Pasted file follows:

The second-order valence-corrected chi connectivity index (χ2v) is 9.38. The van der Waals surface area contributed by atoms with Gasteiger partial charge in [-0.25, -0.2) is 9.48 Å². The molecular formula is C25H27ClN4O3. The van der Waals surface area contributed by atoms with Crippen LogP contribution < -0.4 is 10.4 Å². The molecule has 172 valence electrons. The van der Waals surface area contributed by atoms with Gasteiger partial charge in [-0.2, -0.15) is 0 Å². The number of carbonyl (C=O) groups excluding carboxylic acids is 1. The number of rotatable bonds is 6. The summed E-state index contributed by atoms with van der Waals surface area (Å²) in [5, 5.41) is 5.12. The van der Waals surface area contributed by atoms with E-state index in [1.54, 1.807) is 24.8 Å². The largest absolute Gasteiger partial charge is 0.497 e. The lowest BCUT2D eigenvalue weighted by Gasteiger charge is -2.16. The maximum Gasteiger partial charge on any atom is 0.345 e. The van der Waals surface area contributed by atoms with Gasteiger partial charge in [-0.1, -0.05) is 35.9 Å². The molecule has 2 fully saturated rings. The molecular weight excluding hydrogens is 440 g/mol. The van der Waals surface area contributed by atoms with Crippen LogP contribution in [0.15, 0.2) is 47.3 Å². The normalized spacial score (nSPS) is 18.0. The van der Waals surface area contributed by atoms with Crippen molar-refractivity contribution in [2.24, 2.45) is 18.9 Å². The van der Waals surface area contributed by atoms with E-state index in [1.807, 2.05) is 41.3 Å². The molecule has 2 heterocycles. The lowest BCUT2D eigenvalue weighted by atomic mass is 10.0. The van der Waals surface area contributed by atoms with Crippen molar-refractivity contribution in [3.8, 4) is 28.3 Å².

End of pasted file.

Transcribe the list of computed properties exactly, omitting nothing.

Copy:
The second-order valence-corrected chi connectivity index (χ2v) is 9.38. The van der Waals surface area contributed by atoms with Gasteiger partial charge in [-0.25, -0.2) is 9.48 Å². The molecular formula is C25H27ClN4O3. The van der Waals surface area contributed by atoms with Crippen LogP contribution < -0.4 is 10.4 Å². The molecule has 172 valence electrons. The van der Waals surface area contributed by atoms with Gasteiger partial charge in [-0.2, -0.15) is 0 Å². The number of carbonyl (C=O) groups excluding carboxylic acids is 1. The number of rotatable bonds is 6. The summed E-state index contributed by atoms with van der Waals surface area (Å²) in [5, 5.41) is 5.12. The van der Waals surface area contributed by atoms with E-state index in [1.54, 1.807) is 24.8 Å². The largest absolute Gasteiger partial charge is 0.497 e. The lowest BCUT2D eigenvalue weighted by Gasteiger charge is -2.16. The maximum Gasteiger partial charge on any atom is 0.345 e. The van der Waals surface area contributed by atoms with Gasteiger partial charge in [-0.1, -0.05) is 35.9 Å². The molecule has 2 fully saturated rings. The molecular weight excluding hydrogens is 440 g/mol. The van der Waals surface area contributed by atoms with Crippen LogP contribution in [0.15, 0.2) is 47.3 Å². The normalized spacial score (nSPS) is 18.0. The van der Waals surface area contributed by atoms with Crippen molar-refractivity contribution in [2.24, 2.45) is 18.9 Å². The van der Waals surface area contributed by atoms with E-state index in [1.807, 2.05) is 41.3 Å². The molecule has 2 heterocycles. The lowest BCUT2D eigenvalue weighted by atomic mass is 10.0. The van der Waals surface area contributed by atoms with Crippen molar-refractivity contribution in [3.8, 4) is 28.3 Å².